18 April 2008

What is story?

While I was at work, beavering away at writing materials for one of our online subjects a few weeks ago, I got into a discussion with another teacher about the difference between plot and story. Both are interesting words because everyone seems to define them differently. Plot can be seen merely the sequence of events in a story, and so can story. EM Forster is often quoted as having said (or at least written in his Aspects of the novel) that "The kind died and then the queen died" is a story, but "The king died, and then the queen died of grief" is a plot. Plot, according to him, involves a causal sequence. Sometimes it is just defined as the storyline, or the order that events happen in the story (which can of course differ to the order in which they unfold!). Plot unfolds in sequential order (in causal order), but isn't always presented that way. It's all very interesting, and I could spend days (if I had them) researching the differences, but as a writer I feel that it's more important that I spend this time actually writing! It's so easy to get sidetracked into interesting, but essentially meaningless (in terms of how it will improve my novel) research!

So what is the point of this blog post then? Only that I had a minor epiphany last week about short stories. Not so much an epiphany because I had already gathered in the knowledge and consolidated it, but last week was the first time I related it back to something that happened to me in my early days of writing. So what is this piece of knowledge -- I'm sounding mysterious, I know, and I'm not consciously trying to do so.

In my early days of writing, we had a guest writer come into one of our writing groups and do a workshop with us. I submitted a story I had written that I really liked and thought worked well, and braced myself for the criticism I knew would follow. What I didn't expect was at the end of the criticism, the writer said something along the lines of: "This is a nice piece of writing, but of course it's not a short story."


It had a beginning, middle and end. It had conflict and rising tension, a climax. And it was short. How could it not be a short story? The criticism itself was fairly positive and constructive, but that one little worm of a comment dug into my psyche. Unfortunately, I was too shy then to ask for clarification -- his throwaway words "of course" made me feel like I must be stupid if I didn't know that, and so I came away full of doubt. And for the next year, I wrestled with that doubt and didn't write a thing, because I had decided that I didn't know what a story was. Of course I always get over such hiatuses -- what writer doesn't? And in the time I had been reading, and writing drabbles and things -- just no "formal" short stories.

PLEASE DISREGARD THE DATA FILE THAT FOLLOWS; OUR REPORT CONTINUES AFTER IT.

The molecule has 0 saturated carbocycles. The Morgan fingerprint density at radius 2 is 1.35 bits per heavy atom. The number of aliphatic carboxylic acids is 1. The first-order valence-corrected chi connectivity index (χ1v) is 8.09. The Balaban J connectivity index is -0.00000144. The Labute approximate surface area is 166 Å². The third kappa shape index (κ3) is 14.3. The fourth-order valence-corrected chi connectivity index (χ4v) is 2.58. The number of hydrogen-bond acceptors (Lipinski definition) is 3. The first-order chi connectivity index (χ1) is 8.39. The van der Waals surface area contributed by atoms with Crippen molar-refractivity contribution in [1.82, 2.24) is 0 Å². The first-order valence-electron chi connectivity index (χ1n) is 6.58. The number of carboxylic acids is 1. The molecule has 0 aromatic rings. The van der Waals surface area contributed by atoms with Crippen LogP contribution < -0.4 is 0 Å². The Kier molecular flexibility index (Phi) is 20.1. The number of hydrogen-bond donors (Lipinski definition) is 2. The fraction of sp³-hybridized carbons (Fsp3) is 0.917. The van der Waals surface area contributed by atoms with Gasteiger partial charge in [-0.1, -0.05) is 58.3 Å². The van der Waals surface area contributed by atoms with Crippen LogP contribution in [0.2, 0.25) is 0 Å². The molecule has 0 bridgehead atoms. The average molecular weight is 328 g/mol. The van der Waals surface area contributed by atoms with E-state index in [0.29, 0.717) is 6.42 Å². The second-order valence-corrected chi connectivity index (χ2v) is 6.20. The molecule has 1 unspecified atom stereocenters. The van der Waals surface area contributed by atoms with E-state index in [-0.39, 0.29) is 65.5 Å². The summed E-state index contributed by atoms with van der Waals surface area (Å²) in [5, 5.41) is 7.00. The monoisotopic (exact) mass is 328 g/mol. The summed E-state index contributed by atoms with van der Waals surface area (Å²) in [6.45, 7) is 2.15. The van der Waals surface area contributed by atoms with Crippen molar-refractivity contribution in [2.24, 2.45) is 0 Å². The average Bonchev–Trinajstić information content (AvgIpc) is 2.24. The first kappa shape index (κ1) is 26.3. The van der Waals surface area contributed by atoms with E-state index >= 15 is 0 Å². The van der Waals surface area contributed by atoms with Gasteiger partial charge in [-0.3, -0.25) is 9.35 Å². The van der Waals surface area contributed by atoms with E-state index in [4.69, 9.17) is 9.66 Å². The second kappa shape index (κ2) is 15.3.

So, the other day I was workshopping something in our writing group and said that I really liked it (which I did), but it wasn't a short story. Hang on a minute. I'd come full circle. So what did I mean?

What I want out of a short story is to see the main character changed by the events of the story, i.e. they have to grow. If the character isn't changed, then at least I want to come away with some new perspective, some new insight into the way the world works. In this particular story, the character came away with new insight, but it wasn't a new insight to me (and I didn't feel it would be for many people) and so, although the story was vividly written and evocative, it failed to satisfy me as a reader -- failed to satisfy my needs of what a short story should do. The character had new insight but hadn't grown because of it. It's almost like truncating a hero myth story before the character returns to the real world, so that we can see their growth. (Maybe Jane Campion should take heart, considering all the flack she copped for The piano where that is exactly what she did do! She showed the return, and from the return, we see the character's growth, in action.)

I'm not sure I quite have all the arguments sorted in my head yet to give an effective enough treatise (to the author) about why her short story wasn't a short story to me, but it's almost there, and then I'll have to do just that, because such comments need to be qualified, justified, so the author has something to work with and to learn from -- rather than just go into a fugue from. Workshopping is never meant to be a tool to sharpen writer's block, but to pierce and deflate it!


Sherryl said...

Um, I think you meant that last sentence to be the other way around?

Tracey said...

Nope. I meant it the way I wrote it, but maybe the metaphor didn't work. I meant it's not supposed to make the writer's block into a more acute thing (ie isn't meant to sharpen it, and make it more dangerous) but to break it, to dispel it (pierce and deflate). It probably was an odd-way of putting it, but I've been in an odd-kind of mood today. But there you go, everyone: workshopping in action. So my new end sentence becomes:

Workshopping is never meant to intensify writer's block, but to help alleviate it.